One of the joys of art schools in India, and that in Baroda is no exception, is watching students creating artworks in the open air, and seeing their completed creations exhibited outside. Many of the works on display demonstrate the great technical skills and lively imaginations of their creators. We saw many youngsters sitting in the shade of the trees, at work in their sketchbooks. There were plenty of great sculptures in the gardens of the Baroda art school, but no one was working on them outside. Maybe, it was too warm.

 

Travels through Gujarat, Daman, and Diu” by Adam Yamey

is available from Amazon, Bookdepository.com, Lulu.com, and on Kindle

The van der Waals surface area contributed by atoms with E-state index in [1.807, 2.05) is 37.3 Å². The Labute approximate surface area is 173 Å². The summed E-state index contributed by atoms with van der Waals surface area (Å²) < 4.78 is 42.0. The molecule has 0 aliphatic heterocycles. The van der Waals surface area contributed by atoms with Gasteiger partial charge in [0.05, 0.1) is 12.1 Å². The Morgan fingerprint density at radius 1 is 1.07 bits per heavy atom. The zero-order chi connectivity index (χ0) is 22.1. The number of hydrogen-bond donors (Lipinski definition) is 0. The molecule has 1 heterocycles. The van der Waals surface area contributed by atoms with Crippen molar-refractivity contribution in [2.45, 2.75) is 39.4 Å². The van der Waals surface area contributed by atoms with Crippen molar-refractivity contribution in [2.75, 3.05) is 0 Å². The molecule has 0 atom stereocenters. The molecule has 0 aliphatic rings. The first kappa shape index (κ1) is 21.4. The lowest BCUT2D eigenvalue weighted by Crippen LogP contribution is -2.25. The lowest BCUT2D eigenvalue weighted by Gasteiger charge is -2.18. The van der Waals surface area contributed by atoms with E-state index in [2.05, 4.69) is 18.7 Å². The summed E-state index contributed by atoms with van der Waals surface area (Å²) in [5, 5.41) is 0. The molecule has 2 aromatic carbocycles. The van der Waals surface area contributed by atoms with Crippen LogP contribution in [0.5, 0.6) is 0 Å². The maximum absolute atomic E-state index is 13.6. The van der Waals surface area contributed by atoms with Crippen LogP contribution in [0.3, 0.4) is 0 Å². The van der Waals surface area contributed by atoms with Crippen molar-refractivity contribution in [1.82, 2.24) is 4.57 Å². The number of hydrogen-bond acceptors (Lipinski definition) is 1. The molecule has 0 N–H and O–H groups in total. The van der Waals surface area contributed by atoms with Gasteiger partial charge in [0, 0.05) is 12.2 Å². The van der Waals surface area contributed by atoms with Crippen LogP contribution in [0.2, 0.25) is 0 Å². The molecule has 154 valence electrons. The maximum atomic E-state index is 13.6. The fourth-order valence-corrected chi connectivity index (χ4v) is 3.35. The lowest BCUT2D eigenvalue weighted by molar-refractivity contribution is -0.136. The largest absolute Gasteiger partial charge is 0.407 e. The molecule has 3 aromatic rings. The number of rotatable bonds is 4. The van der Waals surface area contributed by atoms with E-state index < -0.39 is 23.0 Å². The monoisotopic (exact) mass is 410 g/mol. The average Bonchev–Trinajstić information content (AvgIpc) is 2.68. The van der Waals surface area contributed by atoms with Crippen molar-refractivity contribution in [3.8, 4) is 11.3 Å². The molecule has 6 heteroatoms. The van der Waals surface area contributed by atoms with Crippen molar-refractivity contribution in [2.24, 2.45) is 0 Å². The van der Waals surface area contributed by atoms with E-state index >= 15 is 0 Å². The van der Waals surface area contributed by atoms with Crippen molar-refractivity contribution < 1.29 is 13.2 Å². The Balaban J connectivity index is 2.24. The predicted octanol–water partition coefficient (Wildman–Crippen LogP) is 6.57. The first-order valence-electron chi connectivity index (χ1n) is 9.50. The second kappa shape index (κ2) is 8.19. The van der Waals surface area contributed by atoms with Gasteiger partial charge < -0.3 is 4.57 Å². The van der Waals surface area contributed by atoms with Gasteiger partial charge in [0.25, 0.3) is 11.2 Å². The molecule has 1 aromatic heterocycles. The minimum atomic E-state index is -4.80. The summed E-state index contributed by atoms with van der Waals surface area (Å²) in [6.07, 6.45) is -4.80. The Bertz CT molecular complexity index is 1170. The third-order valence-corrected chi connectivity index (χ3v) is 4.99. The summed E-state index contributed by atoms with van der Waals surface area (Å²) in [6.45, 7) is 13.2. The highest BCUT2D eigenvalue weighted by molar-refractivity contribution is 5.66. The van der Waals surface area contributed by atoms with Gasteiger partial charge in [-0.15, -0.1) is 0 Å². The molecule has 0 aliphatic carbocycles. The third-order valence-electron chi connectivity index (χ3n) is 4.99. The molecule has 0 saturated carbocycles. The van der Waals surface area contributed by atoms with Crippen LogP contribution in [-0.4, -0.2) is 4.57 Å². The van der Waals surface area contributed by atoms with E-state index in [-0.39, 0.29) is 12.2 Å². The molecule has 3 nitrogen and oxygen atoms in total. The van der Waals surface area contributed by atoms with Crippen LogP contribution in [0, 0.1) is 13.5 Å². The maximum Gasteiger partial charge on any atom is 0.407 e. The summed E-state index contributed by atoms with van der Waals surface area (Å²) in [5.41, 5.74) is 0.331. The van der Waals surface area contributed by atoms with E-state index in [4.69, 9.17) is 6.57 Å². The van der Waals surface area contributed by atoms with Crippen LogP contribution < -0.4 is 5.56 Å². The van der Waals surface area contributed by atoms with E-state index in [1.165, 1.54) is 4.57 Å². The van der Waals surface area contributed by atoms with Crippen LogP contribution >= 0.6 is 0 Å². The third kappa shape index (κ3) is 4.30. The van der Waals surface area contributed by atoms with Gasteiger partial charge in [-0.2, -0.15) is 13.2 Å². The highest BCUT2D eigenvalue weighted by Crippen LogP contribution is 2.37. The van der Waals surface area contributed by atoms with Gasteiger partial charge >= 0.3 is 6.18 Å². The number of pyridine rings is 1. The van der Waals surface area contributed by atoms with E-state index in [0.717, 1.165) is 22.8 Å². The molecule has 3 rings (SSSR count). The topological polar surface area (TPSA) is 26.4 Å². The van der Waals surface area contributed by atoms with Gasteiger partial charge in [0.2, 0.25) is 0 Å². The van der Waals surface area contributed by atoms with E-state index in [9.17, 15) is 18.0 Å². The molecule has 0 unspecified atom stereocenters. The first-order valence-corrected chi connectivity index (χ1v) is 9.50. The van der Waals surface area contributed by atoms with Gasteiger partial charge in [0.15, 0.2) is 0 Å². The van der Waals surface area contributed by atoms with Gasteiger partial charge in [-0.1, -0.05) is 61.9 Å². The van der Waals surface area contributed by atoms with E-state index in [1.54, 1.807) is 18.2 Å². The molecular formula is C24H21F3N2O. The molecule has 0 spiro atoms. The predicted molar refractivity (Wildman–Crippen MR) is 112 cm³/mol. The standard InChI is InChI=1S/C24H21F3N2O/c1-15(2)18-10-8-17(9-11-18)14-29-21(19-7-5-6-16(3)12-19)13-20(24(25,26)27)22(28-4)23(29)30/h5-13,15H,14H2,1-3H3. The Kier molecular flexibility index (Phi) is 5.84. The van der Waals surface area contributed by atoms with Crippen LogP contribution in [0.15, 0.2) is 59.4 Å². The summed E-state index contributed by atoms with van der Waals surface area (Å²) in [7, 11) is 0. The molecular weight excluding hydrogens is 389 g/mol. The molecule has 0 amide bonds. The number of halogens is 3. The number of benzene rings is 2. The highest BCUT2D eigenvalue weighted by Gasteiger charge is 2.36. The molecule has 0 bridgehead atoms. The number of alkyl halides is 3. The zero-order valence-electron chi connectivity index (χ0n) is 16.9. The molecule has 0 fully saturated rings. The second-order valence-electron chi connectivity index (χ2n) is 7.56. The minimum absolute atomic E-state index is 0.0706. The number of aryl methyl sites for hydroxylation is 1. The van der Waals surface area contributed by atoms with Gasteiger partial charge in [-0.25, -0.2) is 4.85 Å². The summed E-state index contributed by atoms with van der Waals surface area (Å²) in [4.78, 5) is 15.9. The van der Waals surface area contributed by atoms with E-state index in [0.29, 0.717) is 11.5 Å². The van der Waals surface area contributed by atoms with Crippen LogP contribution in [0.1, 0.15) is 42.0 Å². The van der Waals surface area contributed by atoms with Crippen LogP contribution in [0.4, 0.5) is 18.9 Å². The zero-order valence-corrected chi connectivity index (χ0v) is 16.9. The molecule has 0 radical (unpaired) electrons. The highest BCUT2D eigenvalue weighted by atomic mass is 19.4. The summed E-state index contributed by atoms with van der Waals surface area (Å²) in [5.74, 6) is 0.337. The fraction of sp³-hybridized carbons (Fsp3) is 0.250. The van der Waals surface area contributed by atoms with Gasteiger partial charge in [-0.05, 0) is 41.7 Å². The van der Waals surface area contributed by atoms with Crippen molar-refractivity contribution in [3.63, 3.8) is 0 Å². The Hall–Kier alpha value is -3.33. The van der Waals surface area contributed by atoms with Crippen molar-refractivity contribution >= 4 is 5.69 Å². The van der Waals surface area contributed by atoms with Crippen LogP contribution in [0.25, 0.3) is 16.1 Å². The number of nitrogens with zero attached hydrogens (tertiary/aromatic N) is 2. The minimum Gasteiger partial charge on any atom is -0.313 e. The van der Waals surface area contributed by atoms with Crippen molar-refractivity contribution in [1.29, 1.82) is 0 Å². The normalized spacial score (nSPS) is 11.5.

Espresso coffee in Diu

diu

 

Diu is a small island off the south coast of Saurashtra in Gujarat. Formerly, a Portuguese colony (until 1960), it is now part of India.

 

Shri Ramvijay Refreshment on Bunder Road serves snacks, ice creams and drinks, and is the only place in the city of Diu where espresso coffee can be obtained. The owner bought his Italian espresso-making machine at great expense several years ago. It is a device resembling the Lavazza (LB2312) model for producing single cups of coffee, which was already on the market in 2009. We drank acceptable cups of coffee made with pre-packed coffee capsules placed in this machine. It was the best coffee we had drunk since leaving Bombay, but each tiny cup cost several times as much as the cups of tea available all over Diu and Gujarat. Mr Ramvijay told us that the demand for his coffee was greatest amongst visitors to Diu of Indian origin, who lived in Mozambique and other parts of East Africa.